LONDON (Reuters) - Angola is hoping sweeping economic reforms will smooth an ambitious plan to sell key state assets, including stakes in oil company Sonangol, a share of Puma Energy and more than 100 other enterprises.
Africa’s second biggest oil exporter is in a rush for cash as it struggles to cope with moribund crude prices, slumping output and years of mismanagement that left Sonangol bloated and inefficient.
In August, the government published an extensive list of assets that will be offered to investors via public offerings, stake sales, asset sales or tenders.
The swift timeline aims for an initial public offering of Sonangol in 2022, the sale of a 28% stake in Puma and its portion of oil venture China Sonangol in 2020 and the offloading of a share of Ivory Coast refinery SIR this year.
Central Bank governor Jose Massano told Reuters that there is “tremendous interest” in the asset sales, but also questions as the nation scrambles to shed an image of widespread corruption, state control and unfriendliness toward foreign capital.
“Most of the investors, they express concerns (over) the security of getting funds into Angola,” he said, adding there should not be any such problems.
“In the past, we have had that difficulty, but we have also introduced changes,” he said.
An anti-corruption drive has gathered steam since 2017, when Joao Lourenco ended ex-Angolan President Jose Eduardo dos Santos’ nearly 40-year grip on politics.
Lourenco dismissed the former leader’s daughter Isabel as Sonangol’s chair later the same year and the government has sought to crack down on the influence of the ex-first family and reform bloated state institutions.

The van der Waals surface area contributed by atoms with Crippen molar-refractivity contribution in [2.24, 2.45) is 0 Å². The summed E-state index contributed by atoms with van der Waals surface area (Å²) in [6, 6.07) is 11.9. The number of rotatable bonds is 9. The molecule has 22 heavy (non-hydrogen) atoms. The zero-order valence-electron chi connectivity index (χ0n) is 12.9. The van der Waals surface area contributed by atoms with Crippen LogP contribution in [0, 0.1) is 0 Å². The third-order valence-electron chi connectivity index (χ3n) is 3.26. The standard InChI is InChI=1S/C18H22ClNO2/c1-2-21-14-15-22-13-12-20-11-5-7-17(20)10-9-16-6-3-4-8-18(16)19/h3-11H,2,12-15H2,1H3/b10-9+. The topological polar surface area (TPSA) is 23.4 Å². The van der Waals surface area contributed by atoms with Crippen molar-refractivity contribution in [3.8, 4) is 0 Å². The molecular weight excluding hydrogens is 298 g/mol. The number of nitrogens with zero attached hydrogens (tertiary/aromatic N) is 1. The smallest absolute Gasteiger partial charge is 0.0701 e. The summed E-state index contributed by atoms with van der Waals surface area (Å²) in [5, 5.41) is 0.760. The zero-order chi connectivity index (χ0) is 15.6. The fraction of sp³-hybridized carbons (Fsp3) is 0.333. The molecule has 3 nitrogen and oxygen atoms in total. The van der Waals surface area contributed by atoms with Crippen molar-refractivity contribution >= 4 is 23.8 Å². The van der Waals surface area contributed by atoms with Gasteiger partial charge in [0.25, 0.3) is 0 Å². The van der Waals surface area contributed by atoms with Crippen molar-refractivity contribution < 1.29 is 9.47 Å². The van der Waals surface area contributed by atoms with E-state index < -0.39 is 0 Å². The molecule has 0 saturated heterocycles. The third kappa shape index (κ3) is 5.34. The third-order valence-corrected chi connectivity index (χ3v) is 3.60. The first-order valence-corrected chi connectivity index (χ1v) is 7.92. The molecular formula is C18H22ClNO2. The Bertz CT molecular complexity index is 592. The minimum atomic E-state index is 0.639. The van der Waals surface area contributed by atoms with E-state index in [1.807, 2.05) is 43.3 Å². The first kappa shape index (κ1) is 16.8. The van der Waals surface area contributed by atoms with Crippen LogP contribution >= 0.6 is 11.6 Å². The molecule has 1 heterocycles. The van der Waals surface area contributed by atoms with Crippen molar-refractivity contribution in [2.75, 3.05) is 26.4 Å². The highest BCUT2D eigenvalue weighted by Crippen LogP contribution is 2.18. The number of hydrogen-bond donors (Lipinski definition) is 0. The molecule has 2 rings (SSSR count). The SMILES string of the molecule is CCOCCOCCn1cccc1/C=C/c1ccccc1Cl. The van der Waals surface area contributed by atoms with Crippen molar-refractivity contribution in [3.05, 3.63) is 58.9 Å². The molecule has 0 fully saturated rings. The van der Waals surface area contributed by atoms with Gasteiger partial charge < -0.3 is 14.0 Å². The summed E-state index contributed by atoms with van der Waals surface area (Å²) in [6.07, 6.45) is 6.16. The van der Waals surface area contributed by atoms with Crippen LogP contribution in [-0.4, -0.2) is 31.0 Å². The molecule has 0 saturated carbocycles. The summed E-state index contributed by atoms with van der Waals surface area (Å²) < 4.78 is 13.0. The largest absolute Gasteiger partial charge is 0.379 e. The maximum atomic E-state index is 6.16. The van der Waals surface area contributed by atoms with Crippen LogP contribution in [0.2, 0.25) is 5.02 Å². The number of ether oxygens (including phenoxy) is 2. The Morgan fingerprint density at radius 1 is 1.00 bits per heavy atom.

The World Bank is advising on the asset-sale process to ensure it is transparent and open to a range of would-be investors.
Massano said Angola this year cleared a backlog of money that investors had sought to repatriate and amended the law so those looking to withdraw funds in the future could do so via commercial banks, bypassing the Central Bank.
The country also scrapped rules requiring foreign companies to partner with a local enterprise.
Kwadwo Sarkodie, a partner at law firm Mayer Brown, which advises governments and international companies in Africa, said Sonangol is the crown jewel of the privatization drive.
“Sonangol is such a central organization to so much of what goes on in Angola,” he said.
“The quest for cash is all-important, it’s getting money in the door against the backdrop of the difficulties in recent years caused by the oil prices,” he added.
Angola wants international oil companies to develop its fields and stem serious production declines. Last year, it halved taxes on some oil fields to 10 percent and created an independent body, the National Agency for Petroleum, Gas and Biofuels (ANPG) to manage oil and gas concession sales.
But observers say the nation’s relatively expensive production costs are an issue.
“It’s just a pretty tough environment to do deals at the moment. And Angola doesn’t have the best reputation as a place to buy assets,” said Anish Kapadia, managing director of AKap Energy Ltd. “The incentive isn’t really there to invest. There have been some changes, but it hasn’t really been enough.”
Puma Energy, Angola’s joint venture with trading firm Trafigura, is among the most interesting for potential investors, sources said, due in part to the lower level of expertise needed to run retail fuel and storage operations, compared with upstream oil assets.
But Puma has also been on its own asset sale and restructuring drive to turn around weak profits and lower its debt levels.
Additional reporting by Tim Cocks in Johannesburg; Editing by Kirsten Donovan
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